Ever since I was diagnosed with chondomylaecia patella (also known as runner's knee, which is absurd because I'm not really a runner) about seven months ago, I've been forced to take it easy. Anytime during my workouts where I've had any pain whatsoever, I had to make myself back off. It wasn't easy at first, as you can imagine, and very frustrating. I had the most crazy and random thoughts run through my head during this time:
- I'm getting so old. Is this what my knees are going to feel like the rest of my life?
- I cannot workout like I used to, so naturally, I'm going to get fat and sloppy and flabby.
- Maybe I'll just ignore it and it'll go away.
This went on for months this summer and finally, I saw a physical therapist who helped me understand the problem more and what to do about it. Basically, my quads aren't as strong as they used to be, which caused severe misalignment in my knee, and, in turn, started to make the cartilage uneven. With that you have the perfect recipe for crunchy (yes, they crunch out loud), achy, burning knees.
- I hate running anyway.
He gave me several exercises to strengthen my quads and strict orders not to run until I'm completely better, which, he said, could take months.
With this information in hand, I had to make a serious attitude adjustment in regards to my health and workouts. It was time to change my mindset and consequently, my workouts.
Some Workout History
About two-three years ago, this is how my typical workout week went:
- Monday - 1 hour boxing class, 1 hour yoga
- Tuesday - 1 hour Cross Fit class, sometimes 1 hour spinning
- Wednesday - 1 hour boxing class
- Thursday - 1 hour Cross Fit class, sometimes 1 hour spinning
- Friday - off
- Saturday - 1 hour circuit bootcamp or hiking
- Sunday - off, hiking or another circuit bootcamp
It was seriously hardcore, at least for me. I told myself that a workout didn't "count" unless it was "balls to the wall" (for lack of a better term). My boxing class was intense cardio and I'd often get light headed and just shake it off. My spin instructor was insane. It was not bike ride through the park. And Cross Fit, well you know that what that is and how intense it can be.
So this is just to show you where I'm coming from. I believed that no hour should be "wasted" at the gym with light weights, reading magazines on the elliptical, etc. I was there to work hard or go home.
But, with a bum knee, most of these workouts were off limits, so I had to change things.
Now that I've been forced to basically scale back from doing anything that would be considered hardcore, I've had to change my thinking. I've had to tell myself that it is okay to skip a workout or rather, replace a workout with a long walk. I may not be in the same shape I was three years ago, but that does not make me any less of an athlete and, definitely, not any less healthy.
Now I don't have a workout schedule.
I basically follow Mark's Daily Apple of exercising primally when it works for me and my schedule. This concept incorporates three things: sprints, lifting heavy and long, moderate, slow exercise.
- Sprinting 1-2x per week - I do this on the rower, as it's easy on my knee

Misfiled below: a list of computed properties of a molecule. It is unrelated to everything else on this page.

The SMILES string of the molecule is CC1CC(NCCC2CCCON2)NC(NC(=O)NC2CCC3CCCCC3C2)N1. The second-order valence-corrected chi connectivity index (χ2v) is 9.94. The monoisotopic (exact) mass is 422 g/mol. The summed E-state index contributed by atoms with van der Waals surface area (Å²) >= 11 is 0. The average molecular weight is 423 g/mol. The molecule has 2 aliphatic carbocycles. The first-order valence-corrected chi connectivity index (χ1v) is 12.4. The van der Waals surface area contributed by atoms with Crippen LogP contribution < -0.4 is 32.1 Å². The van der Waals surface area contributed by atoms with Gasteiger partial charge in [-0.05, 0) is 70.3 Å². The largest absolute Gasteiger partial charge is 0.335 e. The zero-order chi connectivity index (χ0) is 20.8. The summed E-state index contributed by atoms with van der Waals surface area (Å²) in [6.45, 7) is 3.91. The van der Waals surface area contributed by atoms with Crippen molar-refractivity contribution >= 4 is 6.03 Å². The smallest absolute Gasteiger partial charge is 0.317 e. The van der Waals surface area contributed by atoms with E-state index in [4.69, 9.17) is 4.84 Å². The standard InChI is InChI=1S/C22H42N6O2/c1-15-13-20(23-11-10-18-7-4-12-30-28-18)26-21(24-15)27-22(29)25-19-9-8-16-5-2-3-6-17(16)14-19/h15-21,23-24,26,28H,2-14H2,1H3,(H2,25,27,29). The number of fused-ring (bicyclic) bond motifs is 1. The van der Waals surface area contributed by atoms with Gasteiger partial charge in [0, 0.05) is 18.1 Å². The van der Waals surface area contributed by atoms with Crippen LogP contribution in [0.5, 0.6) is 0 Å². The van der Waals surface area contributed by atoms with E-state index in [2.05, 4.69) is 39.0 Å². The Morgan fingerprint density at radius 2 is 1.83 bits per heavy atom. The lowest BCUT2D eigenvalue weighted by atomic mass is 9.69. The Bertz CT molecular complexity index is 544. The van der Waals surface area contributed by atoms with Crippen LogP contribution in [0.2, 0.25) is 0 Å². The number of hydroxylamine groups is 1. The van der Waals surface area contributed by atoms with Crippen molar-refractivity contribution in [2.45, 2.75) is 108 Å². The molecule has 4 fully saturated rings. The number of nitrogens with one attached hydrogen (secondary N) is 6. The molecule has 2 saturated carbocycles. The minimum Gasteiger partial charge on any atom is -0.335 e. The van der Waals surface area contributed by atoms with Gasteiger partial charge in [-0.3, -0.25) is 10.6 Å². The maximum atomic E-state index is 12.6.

- Lifting heavy 1-3x per week - I focus mainly on upper body and my PT exercises
- Move Frequently at Slow Pace - see below. This was the huge eye opener for me.
Mark's premise of moving frequently at a slow pace is basically the opposite of what I've always believed and adhered to in exercise. I always thought that faster was always better and faster for a longer amount of time (i.e. a fast 5 or 10K) was even better than that. And anything else was a waste of your time. Then I tried it.
Leisurely walking at various times during the week. Hiking. Yoga. Just staying active. I try to take at least one 15-or 20-minute walk during my work day, some days I get in two. I park in the last parking spaces. I take the stairs (except when my knee is flaring up). I clean my apartment all the time. I try not to stay idle for long periods of time. I just move. Not fast, just keep moving.
And its working. I haven't turned into a big pile of mush like I thought I would once I stopped running, doing crazy Cross Fit circuits and bootcamps. I haven't gained any weight and I still eat pretty much like I always have, within reason of course. I can still do pull ups and push ups. It's pretty much been an epiphany for me.
That's to not say that I won't occasionally take a Cross Fit class here or there or go for a run when I'm all healed, but I no longer have the pressure on myself to make each workout hardcore. It's a very freeing concept. Do what I want. Pace myself and just stay active.
If you'd like to read more about why Mark calls this primal exercising, check out his articles on the subject (I especially love The Case Against Cardio). He's the expert, not me. I just wanted to explain what I'm doing differently. He can explain why it works.
I try to look at this knee problem as a blessing in disguise. It taught me to incorporate exercise in my daily life. It taught me not to judge what other people where doing in the gym because, at the end of the day, they were moving and that's all that matters. And most importantly, it has helped me slow down and take off the pressure I used to put on myself. Pressure to remain in a constant state of improvement with exercise: a faster 5k, a better Cross Fit score, etc. It made exercise fun again and totally attainable while nursing an injury.
[Typical disclaimer: I'm not an expert in fitness or health (shoot, I'm not really an expert in anything, except myself), so please consult a doctor before starting any new fitness plan.]
How do you stay active during an injury?